Exploring perspectives of people who use drugs on hospital-based interventions for hepatitis c treatment using an access to care integrated framework – a qualitative analysis

Author: Ximena Levander Taylor Vega Andrew Seaman Phillip Korthuis Honora Englander

Theme: Social Science and Policy Research Year: 2021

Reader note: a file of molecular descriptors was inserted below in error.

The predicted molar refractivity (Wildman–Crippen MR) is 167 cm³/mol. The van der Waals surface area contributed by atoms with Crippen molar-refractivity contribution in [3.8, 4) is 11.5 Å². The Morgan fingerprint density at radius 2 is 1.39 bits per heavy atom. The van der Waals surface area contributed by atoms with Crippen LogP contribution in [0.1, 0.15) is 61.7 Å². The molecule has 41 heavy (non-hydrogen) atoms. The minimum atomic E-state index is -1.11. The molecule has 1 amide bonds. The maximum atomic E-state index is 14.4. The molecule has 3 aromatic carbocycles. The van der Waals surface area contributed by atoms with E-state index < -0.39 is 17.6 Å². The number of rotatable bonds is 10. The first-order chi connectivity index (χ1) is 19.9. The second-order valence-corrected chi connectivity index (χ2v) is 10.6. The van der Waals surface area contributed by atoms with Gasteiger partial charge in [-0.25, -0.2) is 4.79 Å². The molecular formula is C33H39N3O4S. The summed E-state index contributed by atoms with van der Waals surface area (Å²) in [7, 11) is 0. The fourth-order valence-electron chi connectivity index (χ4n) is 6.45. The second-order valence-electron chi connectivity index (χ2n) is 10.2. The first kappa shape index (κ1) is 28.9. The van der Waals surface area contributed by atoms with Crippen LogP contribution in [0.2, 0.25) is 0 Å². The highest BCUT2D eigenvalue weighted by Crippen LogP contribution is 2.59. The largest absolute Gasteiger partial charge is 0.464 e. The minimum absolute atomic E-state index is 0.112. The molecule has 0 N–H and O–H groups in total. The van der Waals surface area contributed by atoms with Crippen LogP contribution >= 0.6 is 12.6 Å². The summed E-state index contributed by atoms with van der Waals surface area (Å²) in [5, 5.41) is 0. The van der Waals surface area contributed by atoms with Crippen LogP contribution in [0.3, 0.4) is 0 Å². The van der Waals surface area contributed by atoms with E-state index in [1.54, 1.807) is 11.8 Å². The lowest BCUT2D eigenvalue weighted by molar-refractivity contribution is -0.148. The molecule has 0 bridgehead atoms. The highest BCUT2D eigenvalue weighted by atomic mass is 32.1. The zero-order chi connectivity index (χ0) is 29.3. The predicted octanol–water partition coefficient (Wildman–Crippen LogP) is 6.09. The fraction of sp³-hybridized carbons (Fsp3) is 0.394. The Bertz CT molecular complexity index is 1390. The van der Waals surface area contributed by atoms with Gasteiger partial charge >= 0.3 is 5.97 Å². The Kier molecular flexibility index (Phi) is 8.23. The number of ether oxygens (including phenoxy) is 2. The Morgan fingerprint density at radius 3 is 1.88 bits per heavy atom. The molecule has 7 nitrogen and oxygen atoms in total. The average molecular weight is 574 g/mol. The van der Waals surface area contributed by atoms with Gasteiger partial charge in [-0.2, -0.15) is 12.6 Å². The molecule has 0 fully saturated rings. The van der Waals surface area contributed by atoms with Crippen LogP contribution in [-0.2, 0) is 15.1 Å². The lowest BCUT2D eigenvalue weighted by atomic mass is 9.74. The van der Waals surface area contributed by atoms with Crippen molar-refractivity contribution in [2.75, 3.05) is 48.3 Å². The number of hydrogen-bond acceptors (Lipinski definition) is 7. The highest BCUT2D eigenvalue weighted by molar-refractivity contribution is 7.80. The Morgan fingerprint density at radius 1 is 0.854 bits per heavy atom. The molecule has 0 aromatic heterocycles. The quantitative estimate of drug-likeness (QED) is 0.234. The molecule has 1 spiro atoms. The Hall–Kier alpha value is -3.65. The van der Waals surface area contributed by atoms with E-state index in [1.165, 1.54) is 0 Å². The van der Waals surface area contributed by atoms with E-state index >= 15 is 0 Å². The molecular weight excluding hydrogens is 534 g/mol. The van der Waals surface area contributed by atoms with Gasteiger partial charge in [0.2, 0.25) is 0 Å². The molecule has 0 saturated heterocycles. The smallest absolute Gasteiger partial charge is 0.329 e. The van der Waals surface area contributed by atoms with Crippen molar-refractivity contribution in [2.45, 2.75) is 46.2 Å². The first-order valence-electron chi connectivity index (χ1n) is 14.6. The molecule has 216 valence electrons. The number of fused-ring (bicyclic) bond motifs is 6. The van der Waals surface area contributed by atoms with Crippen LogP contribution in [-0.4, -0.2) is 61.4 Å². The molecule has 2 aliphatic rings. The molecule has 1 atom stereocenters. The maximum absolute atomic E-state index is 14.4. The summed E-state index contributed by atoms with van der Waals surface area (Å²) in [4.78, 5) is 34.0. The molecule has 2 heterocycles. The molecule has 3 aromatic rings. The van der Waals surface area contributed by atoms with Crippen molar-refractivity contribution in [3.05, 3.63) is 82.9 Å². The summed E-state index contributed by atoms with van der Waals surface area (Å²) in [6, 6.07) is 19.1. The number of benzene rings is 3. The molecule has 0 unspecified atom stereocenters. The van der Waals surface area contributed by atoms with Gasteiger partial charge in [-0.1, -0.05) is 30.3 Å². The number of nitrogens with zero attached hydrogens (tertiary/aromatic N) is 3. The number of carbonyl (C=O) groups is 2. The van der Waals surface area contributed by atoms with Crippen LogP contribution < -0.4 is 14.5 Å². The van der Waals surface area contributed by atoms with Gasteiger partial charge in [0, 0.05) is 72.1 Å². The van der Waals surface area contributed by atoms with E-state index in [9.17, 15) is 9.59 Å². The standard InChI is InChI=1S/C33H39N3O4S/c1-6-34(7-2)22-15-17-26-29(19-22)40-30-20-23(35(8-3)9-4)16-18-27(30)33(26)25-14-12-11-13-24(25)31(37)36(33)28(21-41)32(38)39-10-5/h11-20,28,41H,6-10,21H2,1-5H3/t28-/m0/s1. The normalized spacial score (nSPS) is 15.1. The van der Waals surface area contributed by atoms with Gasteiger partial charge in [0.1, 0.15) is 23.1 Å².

Background: Gaps remain in the hepatitis C virus (HCV) care cascade for people who use drugs (PWUD). Medical or surgical illnesses requiring hospitalisation are an opportunity to address addiction, but how hospital-based interventions could affect HCV care accessibility for PWUD remains unknown. Methods: We conducted a qualitative study of hospitalised adults (n=27) with HCV and addiction admitted to an urban academic medical centre in the United States between June and November 2019. Interviews were individual, audio-recorded, transcribed, and dual-coded. We analysed data with coding specific for hospital-based interventions including screening, conducting HCV-related laboratory work-up, starting treatment, connecting with peers, and coordinating outpatient care. We analysed coded data for emergent themes using a framework approach based off an integrated framework of access to HCV care addressing components of negotiating HCV treatment candidacy including: identification of candidacy, service navigation, service permeability, appearing at services, adjudication, and offers/resistance. Results: The majority of participants primarily used opioids (78%), were White (85%) and men (67%). Participants frequently reported HCV screening during previous hospitalisation with rare inpatient connection to HCV-related services. Participants expressed willingness to discuss HCV treatment candidacy during hospitalisation; however, lack of inpatient conversations led to perception that “nothing could be done” during admission. Participants expressed interest in completing inpatient HCV work-up to “get the ball rollin’” – consolidating care would enhance outpatient service permeability by reducing barriers. Others resisted HCV care coordination, preferring to focus on “immediate” issues including health conditions and addiction treatment. Participants also expressed openness to engaging with peers about HCV candidacy, noting shared drug experience as critical to a peer relationship when discussing HCV. Conclusion: Hospitalised PWUD have varied priorities, necessitating adaptable interventions for addressing HCV. Hospitalisation can be an opportunity to address HCV access to care including identification of treatment eligibility, consolidation of care, and facilitation of HCV-related referrals. Disclosure of Interest Statement: Dr. Andrew Seaman has received investigator-initiated research funding from Gilead and Merck pharmaceuticals not directly related to the conduct of this research. All other authors have no declarations of interest.

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